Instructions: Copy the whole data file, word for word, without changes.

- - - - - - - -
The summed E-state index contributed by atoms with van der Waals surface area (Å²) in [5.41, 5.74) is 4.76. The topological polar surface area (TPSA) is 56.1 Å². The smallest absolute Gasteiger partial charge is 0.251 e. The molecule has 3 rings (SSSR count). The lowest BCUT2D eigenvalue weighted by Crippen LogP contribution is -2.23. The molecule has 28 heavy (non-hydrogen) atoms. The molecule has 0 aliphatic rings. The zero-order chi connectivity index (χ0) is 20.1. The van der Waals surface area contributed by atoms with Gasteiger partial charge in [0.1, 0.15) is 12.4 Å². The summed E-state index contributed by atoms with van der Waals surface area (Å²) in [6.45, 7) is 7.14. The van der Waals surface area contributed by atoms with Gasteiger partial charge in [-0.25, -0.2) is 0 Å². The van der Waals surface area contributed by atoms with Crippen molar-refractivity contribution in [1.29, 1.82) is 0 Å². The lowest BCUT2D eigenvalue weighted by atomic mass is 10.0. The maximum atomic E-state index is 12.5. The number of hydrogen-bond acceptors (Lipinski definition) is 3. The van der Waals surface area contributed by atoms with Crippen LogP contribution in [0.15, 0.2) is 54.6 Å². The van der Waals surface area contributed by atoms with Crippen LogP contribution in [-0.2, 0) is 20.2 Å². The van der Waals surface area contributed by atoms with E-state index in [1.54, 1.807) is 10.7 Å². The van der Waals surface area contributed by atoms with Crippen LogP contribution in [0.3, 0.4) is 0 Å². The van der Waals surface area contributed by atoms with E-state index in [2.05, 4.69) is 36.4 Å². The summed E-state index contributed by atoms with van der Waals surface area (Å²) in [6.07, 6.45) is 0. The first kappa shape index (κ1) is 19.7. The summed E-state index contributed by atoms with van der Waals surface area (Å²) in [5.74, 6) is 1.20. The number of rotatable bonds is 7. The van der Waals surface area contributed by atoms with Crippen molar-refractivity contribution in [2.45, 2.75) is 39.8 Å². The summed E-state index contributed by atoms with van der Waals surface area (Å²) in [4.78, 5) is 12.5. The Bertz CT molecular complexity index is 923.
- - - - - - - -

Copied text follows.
The summed E-state index contributed by atoms with van der Waals surface area (Å²) in [5.41, 5.74) is 4.76. The topological polar surface area (TPSA) is 56.1 Å². The smallest absolute Gasteiger partial charge is 0.251 e. The molecule has 3 rings (SSSR count). The lowest BCUT2D eigenvalue weighted by Crippen LogP contribution is -2.23. The molecule has 28 heavy (non-hydrogen) atoms. The molecule has 0 aliphatic rings. The zero-order chi connectivity index (χ0) is 20.1. The van der Waals surface area contributed by atoms with Gasteiger partial charge in [0.1, 0.15) is 12.4 Å². The summed E-state index contributed by atoms with van der Waals surface area (Å²) in [6.45, 7) is 7.14. The van der Waals surface area contributed by atoms with Gasteiger partial charge in [-0.25, -0.2) is 0 Å². The van der Waals surface area contributed by atoms with Crippen molar-refractivity contribution in [1.29, 1.82) is 0 Å². The lowest BCUT2D eigenvalue weighted by atomic mass is 10.0. The maximum atomic E-state index is 12.5. The number of hydrogen-bond acceptors (Lipinski definition) is 3. The van der Waals surface area contributed by atoms with Crippen LogP contribution in [0.15, 0.2) is 54.6 Å². The van der Waals surface area contributed by atoms with Crippen LogP contribution in [-0.2, 0) is 20.2 Å². The van der Waals surface area contributed by atoms with E-state index in [1.54, 1.807) is 10.7 Å². The van der Waals surface area contributed by atoms with Crippen LogP contribution in [0.3, 0.4) is 0 Å². The van der Waals surface area contributed by atoms with E-state index in [2.05, 4.69) is 36.4 Å². The summed E-state index contributed by atoms with van der Waals surface area (Å²) in [6.07, 6.45) is 0. The first kappa shape index (κ1) is 19.7. The summed E-state index contributed by atoms with van der Waals surface area (Å²) in [5.74, 6) is 1.20. The number of rotatable bonds is 7. The van der Waals surface area contributed by atoms with Crippen molar-refractivity contribution in [2.45, 2.75) is 39.8 Å². The summed E-state index contributed by atoms with van der Waals surface area (Å²) in [4.78, 5) is 12.5. The Bertz CT molecular complexity index is 923.